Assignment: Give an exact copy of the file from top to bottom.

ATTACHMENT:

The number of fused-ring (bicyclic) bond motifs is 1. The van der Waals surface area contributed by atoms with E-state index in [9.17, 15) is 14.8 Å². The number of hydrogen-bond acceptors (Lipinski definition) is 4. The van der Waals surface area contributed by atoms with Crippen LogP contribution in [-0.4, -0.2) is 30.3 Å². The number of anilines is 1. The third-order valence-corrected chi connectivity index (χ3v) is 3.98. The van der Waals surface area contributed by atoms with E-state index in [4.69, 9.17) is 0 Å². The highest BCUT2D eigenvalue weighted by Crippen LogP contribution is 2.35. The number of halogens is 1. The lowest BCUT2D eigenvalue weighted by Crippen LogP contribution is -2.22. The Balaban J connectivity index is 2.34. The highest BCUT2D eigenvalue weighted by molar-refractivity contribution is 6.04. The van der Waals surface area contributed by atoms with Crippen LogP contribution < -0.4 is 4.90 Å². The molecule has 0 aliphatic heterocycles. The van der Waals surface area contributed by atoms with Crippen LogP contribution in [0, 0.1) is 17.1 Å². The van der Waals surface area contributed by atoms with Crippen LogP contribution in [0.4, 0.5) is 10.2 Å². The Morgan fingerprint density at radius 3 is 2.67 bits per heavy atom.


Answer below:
The number of fused-ring (bicyclic) bond motifs is 1. The van der Waals surface area contributed by atoms with E-state index in [9.17, 15) is 14.8 Å². The number of hydrogen-bond acceptors (Lipinski definition) is 4. The van der Waals surface area contributed by atoms with Crippen LogP contribution in [-0.4, -0.2) is 30.3 Å². The number of anilines is 1. The third-order valence-corrected chi connectivity index (χ3v) is 3.98. The van der Waals surface area contributed by atoms with E-state index in [4.69, 9.17) is 0 Å². The highest BCUT2D eigenvalue weighted by Crippen LogP contribution is 2.35. The number of halogens is 1. The lowest BCUT2D eigenvalue weighted by Crippen LogP contribution is -2.22. The Balaban J connectivity index is 2.34. The highest BCUT2D eigenvalue weighted by molar-refractivity contribution is 6.04. The van der Waals surface area contributed by atoms with Crippen LogP contribution < -0.4 is 4.90 Å². The molecule has 0 aliphatic heterocycles. The van der Waals surface area contributed by atoms with Crippen LogP contribution in [0, 0.1) is 17.1 Å². The van der Waals surface area contributed by atoms with Crippen LogP contribution in [0.4, 0.5) is 10.2 Å². The Morgan fingerprint density at radius 3 is 2.67 bits per heavy atom.